You won’t be hearing much from me today, as I am preparing for my presentation to honor the American Vaudeville Museum’s Frank Cullen at the Theatre Museum’s annual gala at the National Arts Club. (Halleluiah, say you).
It seems a fitting day though to plug Frank’s tireless and selfless work. I don’t doubt that he finds his work enormously pleasurable — so why “selfless”? Well, we can start with the fact that from the start (1982) his American Vaudeville Museum has been a not-for-profit enterprise. In 2009, he donated the entire holdings — the world’s largest collection of vaudeville memorabilia — to the University of Arizona. Most would have chosen the collector’s route, and made a buck off that material. It wasn’t on his agenda. In 1998, he started putting the excellent quarterly Vaudeville Times — back issues are still available. And in 2007, his masterwork, co-authored with Florence Hackman and Donald McNeilly Vaudeville Old and New: An Encyclopedia of Variety Performers in America, two hardbound library volumes comprising 1300 pages with 500 photos, an index a bibliography, a survey of vaudeville, and 1500 entries including more than 1000 biographies of old & new performers from 1850 to 2000, and a glossary of hundreds of terms. Needless to say, my copy of that book is well-thumbed.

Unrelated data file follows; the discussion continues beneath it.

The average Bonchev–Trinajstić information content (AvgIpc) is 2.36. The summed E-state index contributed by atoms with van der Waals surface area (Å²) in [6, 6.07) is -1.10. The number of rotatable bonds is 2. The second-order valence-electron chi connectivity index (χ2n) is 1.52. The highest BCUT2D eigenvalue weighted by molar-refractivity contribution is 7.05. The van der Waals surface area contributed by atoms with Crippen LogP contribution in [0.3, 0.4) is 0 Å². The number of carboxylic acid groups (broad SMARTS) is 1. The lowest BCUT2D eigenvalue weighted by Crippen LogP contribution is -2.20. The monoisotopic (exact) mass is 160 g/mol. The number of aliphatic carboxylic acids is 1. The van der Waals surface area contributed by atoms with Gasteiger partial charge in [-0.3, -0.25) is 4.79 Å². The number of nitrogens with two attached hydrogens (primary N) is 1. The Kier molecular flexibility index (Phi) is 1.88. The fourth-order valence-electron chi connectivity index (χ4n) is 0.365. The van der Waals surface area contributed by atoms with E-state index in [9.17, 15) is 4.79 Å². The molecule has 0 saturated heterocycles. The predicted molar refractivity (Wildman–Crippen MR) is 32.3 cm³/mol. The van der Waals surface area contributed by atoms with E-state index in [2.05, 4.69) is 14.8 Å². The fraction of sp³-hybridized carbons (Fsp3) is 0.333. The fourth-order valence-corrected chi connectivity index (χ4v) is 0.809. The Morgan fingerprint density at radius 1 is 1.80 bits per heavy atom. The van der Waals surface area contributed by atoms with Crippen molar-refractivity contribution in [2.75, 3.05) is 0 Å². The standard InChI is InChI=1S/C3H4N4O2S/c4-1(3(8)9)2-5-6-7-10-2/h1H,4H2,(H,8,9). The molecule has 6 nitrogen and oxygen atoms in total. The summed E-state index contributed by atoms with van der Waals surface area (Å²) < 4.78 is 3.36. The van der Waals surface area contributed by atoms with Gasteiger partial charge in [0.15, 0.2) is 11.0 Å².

Further, his web site, vaudeville.org is a handy resource, featuring tons of short profiles of vaudevillians organized alphabetically. I urge you to avail yourself of these resources if you’ve any interest at all in the subject, and I imagine you do, seeing as how you are HERE. At any rate, this is how begin our day. Three cheers for Frank Cullen!